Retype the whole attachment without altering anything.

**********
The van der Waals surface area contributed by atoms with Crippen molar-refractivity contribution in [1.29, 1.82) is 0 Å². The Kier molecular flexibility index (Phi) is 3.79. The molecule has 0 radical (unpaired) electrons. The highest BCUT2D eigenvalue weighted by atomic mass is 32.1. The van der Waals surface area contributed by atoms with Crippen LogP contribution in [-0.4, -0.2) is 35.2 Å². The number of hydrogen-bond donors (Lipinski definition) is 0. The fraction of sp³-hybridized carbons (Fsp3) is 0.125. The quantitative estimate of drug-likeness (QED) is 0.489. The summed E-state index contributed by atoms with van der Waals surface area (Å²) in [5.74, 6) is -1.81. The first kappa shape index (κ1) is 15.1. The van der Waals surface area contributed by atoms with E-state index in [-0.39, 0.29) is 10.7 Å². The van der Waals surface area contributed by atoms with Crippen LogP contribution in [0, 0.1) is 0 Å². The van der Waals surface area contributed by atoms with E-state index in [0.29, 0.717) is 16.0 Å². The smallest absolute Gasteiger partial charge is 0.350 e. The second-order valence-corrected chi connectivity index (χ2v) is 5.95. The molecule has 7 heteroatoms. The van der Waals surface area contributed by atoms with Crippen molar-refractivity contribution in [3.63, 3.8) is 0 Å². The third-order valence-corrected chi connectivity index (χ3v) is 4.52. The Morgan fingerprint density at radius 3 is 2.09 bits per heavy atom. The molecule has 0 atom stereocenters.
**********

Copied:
The van der Waals surface area contributed by atoms with Crippen molar-refractivity contribution in [1.29, 1.82) is 0 Å². The Kier molecular flexibility index (Phi) is 3.79. The molecule has 0 radical (unpaired) electrons. The highest BCUT2D eigenvalue weighted by atomic mass is 32.1. The van der Waals surface area contributed by atoms with Crippen LogP contribution in [-0.4, -0.2) is 35.2 Å². The number of hydrogen-bond donors (Lipinski definition) is 0. The fraction of sp³-hybridized carbons (Fsp3) is 0.125. The quantitative estimate of drug-likeness (QED) is 0.489. The summed E-state index contributed by atoms with van der Waals surface area (Å²) in [5.74, 6) is -1.81. The first kappa shape index (κ1) is 15.1. The van der Waals surface area contributed by atoms with E-state index in [-0.39, 0.29) is 10.7 Å². The van der Waals surface area contributed by atoms with Crippen LogP contribution in [0, 0.1) is 0 Å². The van der Waals surface area contributed by atoms with E-state index in [0.29, 0.717) is 16.0 Å². The smallest absolute Gasteiger partial charge is 0.350 e. The second-order valence-corrected chi connectivity index (χ2v) is 5.95. The molecule has 7 heteroatoms. The van der Waals surface area contributed by atoms with Crippen molar-refractivity contribution in [3.63, 3.8) is 0 Å². The third-order valence-corrected chi connectivity index (χ3v) is 4.52. The Morgan fingerprint density at radius 3 is 2.09 bits per heavy atom. The molecule has 0 atom stereocenters.